remember they challenge your faith all the time, have no hesitation about asserting the superiority of theirs. don’t we have a right to question back?

  5. joe says:

    Yes, and I can take criticism. They can’t and that is a weakness.

    There is questioning in order to find out and questioning with the sharp end of a stick. You have the right to poke with a stick, but you have to take the consequences.

  6. fp\ says:


    he suggests we refrain from anything that offends the muslims until they go through reformation. iow, we impose parts of sharia law on our society and wait for people whose whole opbjective is to stop modernity to modernize.

  7. fp\ says:

    got that, rl? you MUST take the consequences. if they kill you, you gotta accept that as a consequence of your expressing your opinion.

    i don’t think that even islamists counted on such useful idiots.

  8. Michael says:

    Extraordinary. On the one hand; the Iranian hostage crisis, the bombings of the American embassies in Africa, the demolition of the Buddhas of Bamiyan, the mass murder of civilians on Sept 11th, the mass murder of civilians on London trains and buses, the mass murder of civilians on trains in Madrid, the wholesale slaughter of civilians in Iraq, the kidnapping and murder of Israeli soldiers and civilians attempted almost daily, death threats made outside the Danish Embassy in London, threats of genocide and holocaust against Europe generally, threats of death made outside Westminster Cathedral in London after a speech, and now demands for a British writer to be murdered.

    And on the other hand; a novel, a speech, a cartoon, a meaningless honour…

    Remind me, who exactly is poking around with the sharp end of the stick? Joe, you must be joking.

    When does this Islamic Reformation take place? How long do I have to watch what I say? How long do I have to walk on egg shells when discussing religious matters? (I’m a graduate in Theology, and I would like the freedom to discuss religious matters without fear, it’s not a question of wanting to offend any particular group).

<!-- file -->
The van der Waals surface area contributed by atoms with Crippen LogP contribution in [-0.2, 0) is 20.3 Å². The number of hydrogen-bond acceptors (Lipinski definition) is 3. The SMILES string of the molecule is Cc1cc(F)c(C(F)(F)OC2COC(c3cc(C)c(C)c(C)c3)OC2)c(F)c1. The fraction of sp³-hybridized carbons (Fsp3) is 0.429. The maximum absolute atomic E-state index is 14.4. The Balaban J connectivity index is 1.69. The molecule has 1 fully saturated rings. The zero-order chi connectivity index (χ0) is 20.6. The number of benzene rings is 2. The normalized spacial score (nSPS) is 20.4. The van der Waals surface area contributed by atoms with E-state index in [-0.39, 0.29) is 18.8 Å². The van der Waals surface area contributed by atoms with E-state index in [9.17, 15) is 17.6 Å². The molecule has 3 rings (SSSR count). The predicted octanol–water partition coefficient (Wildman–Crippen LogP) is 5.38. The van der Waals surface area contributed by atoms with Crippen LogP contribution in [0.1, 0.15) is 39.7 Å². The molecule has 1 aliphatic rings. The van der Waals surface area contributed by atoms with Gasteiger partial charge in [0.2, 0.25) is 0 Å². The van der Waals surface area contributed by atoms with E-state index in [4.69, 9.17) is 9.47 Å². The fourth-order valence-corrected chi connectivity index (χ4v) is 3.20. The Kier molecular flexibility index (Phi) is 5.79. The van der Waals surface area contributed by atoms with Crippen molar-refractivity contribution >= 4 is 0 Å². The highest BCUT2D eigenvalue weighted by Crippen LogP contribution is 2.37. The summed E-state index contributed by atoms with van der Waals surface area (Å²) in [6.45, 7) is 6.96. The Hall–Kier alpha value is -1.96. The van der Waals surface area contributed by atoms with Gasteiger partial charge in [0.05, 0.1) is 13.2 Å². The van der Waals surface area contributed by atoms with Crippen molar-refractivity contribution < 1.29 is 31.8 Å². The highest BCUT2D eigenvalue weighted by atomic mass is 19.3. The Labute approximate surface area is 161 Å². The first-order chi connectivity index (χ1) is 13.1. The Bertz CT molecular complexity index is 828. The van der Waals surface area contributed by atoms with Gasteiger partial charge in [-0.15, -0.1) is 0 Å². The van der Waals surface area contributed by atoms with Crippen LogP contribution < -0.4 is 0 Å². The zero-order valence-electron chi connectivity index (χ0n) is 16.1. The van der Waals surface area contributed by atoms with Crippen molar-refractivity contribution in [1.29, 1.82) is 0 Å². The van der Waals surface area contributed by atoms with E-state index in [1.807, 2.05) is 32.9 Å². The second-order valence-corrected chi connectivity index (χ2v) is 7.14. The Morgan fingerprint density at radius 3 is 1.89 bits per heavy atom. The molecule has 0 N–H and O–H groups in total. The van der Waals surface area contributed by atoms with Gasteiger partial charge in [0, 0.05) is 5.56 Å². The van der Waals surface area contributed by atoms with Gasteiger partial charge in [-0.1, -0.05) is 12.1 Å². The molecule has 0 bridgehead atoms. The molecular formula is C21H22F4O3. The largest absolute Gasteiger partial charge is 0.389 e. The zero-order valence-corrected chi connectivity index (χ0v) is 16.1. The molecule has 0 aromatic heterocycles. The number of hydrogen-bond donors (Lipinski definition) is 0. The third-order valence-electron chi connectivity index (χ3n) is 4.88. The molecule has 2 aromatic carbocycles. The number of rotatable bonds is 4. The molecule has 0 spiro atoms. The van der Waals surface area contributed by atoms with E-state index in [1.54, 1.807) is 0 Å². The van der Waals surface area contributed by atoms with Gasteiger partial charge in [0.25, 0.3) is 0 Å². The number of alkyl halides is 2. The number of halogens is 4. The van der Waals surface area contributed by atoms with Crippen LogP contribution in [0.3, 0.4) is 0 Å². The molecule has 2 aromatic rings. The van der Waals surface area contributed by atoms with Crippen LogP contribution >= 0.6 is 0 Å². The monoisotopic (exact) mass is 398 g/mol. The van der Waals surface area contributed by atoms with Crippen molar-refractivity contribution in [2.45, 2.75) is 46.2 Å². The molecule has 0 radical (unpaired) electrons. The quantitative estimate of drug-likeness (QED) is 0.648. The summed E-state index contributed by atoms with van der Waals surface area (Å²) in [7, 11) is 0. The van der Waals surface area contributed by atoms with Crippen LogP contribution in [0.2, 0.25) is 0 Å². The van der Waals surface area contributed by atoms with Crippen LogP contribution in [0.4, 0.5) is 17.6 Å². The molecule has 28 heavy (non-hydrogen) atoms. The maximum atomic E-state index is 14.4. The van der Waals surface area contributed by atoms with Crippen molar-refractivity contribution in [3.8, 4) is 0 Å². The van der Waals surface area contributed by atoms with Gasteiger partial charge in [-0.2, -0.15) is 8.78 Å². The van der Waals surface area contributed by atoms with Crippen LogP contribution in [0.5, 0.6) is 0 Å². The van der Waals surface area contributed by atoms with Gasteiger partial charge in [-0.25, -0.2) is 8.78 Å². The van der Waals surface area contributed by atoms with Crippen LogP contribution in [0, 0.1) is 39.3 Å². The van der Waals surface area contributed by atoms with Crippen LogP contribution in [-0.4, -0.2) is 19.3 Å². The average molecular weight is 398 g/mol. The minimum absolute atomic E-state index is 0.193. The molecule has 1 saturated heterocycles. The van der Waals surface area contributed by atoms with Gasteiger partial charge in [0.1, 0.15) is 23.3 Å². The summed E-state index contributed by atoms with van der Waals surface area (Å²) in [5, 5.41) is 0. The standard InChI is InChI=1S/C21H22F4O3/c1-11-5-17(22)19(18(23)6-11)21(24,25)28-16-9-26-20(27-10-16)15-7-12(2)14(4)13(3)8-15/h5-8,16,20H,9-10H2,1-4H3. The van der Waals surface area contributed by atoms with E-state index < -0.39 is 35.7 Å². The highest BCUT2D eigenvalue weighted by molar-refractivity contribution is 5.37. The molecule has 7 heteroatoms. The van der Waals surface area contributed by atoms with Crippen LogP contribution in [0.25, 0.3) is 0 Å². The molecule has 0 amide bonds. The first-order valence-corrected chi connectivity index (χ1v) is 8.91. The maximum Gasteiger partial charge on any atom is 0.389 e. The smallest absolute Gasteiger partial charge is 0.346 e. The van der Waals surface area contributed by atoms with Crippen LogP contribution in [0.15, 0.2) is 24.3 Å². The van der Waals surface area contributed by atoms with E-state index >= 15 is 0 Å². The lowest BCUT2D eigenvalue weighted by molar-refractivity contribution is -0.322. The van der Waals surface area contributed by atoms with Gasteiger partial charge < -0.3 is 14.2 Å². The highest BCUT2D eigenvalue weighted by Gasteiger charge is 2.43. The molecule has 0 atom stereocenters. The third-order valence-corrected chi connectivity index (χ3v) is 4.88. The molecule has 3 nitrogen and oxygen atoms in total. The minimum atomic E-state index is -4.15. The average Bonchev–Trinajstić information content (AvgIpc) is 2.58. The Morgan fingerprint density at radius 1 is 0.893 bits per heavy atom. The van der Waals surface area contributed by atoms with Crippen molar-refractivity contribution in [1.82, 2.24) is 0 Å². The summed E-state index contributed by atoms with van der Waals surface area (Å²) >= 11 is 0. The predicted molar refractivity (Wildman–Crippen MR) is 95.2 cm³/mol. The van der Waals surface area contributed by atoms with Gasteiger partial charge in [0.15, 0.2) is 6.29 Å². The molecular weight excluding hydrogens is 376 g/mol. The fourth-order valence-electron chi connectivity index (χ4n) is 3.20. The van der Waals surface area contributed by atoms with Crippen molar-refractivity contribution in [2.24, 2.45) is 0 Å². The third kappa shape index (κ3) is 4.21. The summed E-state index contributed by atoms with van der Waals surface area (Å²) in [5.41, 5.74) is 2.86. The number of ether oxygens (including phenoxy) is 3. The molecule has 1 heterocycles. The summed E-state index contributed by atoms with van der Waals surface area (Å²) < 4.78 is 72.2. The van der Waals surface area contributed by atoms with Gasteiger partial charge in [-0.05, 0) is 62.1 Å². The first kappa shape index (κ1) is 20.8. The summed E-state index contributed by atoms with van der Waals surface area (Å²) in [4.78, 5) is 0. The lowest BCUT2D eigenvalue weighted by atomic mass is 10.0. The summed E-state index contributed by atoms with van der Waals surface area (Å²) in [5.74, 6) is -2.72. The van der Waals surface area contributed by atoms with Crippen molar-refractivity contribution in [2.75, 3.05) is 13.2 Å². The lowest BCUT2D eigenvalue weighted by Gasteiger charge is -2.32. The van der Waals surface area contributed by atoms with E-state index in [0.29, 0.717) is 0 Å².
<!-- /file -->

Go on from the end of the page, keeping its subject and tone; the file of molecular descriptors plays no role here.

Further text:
Joe, if you can’t tell me when this Reformation is taking place, then I’m sorry but I’m not holding my breath; and in the meantime I expect my society to fight tooth and nail to defend my right, Salman Rushdie’s right, and YOUR right to say whatever the hell we want – right or wrong, smart or dumb – without intellectual or physical threats and intimidation from a religious community that refuses to accept the rights that accompany non-belief in a secular democracy.

  9. fp\ says:


    it’s worse than that. it’s at best debatable, given the way in which islam and arab culture are merged — after all, islam was not by chance invented by the arabs — that a reformation would even take place. but then why would it take place when the west is appeasing it and losing big time?

    that’s not the way, as far as i recall, that the reformation occurred in christianity.

    but hey, that’s history, something that the joes of the world dk very much about or attach any importance to.

  10. Michael B says:

    The Reformation was an internal movement, while also a paroxysm, within Xiantiy (in part well reasoned, in other parts more fitful and febrile and reactionary and provincial), overrated and hugely over-equivocated (with Islamic themes) in these types of discussions. The notion – and it is a notion rather than something more thoughtful – that it’s all “religion” and therefore all falls within the same critique is both rife and riven with basic faults. (E.g., Benedict’s Regensburg address hits upon a primary divergence when it seeks to redress anti-Hellenic movements within Xianity.)

    Modernity is key (ultimately this is a social/political and not a theological or ecclesial debate), though it too needs something of a reformation, given the malignancies that have attached themselves to the “modern” project and given original impurities which were never purged or otherwise redressed.

  11. fp\ says:

    of course.

    i was just responding to the joe’s reformation nonsense.

  12. Michael B says:

    fp, yes, i understand, i was responding to joe as well, or more accurately was responding to the theme, or the cliche, he invoked. (and only to clarify, “Michael” and I – “Michael B” – are two different commenters)